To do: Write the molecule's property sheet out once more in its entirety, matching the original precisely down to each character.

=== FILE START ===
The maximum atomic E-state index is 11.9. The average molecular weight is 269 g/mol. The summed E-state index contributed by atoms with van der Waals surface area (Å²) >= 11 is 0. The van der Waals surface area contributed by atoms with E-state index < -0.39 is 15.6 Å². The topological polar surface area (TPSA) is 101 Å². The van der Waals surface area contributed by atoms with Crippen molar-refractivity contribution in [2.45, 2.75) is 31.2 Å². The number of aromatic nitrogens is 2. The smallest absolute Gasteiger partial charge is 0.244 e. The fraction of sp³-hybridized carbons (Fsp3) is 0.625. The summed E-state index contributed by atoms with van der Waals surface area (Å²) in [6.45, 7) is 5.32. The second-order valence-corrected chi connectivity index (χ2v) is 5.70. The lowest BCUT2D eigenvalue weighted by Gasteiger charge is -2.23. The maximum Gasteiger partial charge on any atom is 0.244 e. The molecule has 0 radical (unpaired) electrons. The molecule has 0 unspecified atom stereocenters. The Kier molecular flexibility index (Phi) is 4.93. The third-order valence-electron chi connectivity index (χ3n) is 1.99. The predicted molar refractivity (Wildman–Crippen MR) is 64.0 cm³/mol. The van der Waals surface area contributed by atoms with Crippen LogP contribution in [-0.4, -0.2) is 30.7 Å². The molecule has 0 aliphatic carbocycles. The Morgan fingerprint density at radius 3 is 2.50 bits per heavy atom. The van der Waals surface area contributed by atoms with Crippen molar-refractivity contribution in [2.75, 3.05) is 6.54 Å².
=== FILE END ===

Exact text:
The maximum atomic E-state index is 11.9. The average molecular weight is 269 g/mol. The summed E-state index contributed by atoms with van der Waals surface area (Å²) >= 11 is 0. The van der Waals surface area contributed by atoms with E-state index < -0.39 is 15.6 Å². The topological polar surface area (TPSA) is 101 Å². The van der Waals surface area contributed by atoms with Crippen molar-refractivity contribution in [2.45, 2.75) is 31.2 Å². The number of aromatic nitrogens is 2. The smallest absolute Gasteiger partial charge is 0.244 e. The fraction of sp³-hybridized carbons (Fsp3) is 0.625. The summed E-state index contributed by atoms with van der Waals surface area (Å²) in [6.45, 7) is 5.32. The second-order valence-corrected chi connectivity index (χ2v) is 5.70. The lowest BCUT2D eigenvalue weighted by Gasteiger charge is -2.23. The maximum Gasteiger partial charge on any atom is 0.244 e. The molecule has 0 radical (unpaired) electrons. The molecule has 0 unspecified atom stereocenters. The Kier molecular flexibility index (Phi) is 4.93. The third-order valence-electron chi connectivity index (χ3n) is 1.99. The predicted molar refractivity (Wildman–Crippen MR) is 64.0 cm³/mol. The van der Waals surface area contributed by atoms with Crippen LogP contribution in [-0.4, -0.2) is 30.7 Å². The molecule has 0 aliphatic carbocycles. The Morgan fingerprint density at radius 3 is 2.50 bits per heavy atom. The van der Waals surface area contributed by atoms with Crippen molar-refractivity contribution in [2.75, 3.05) is 6.54 Å².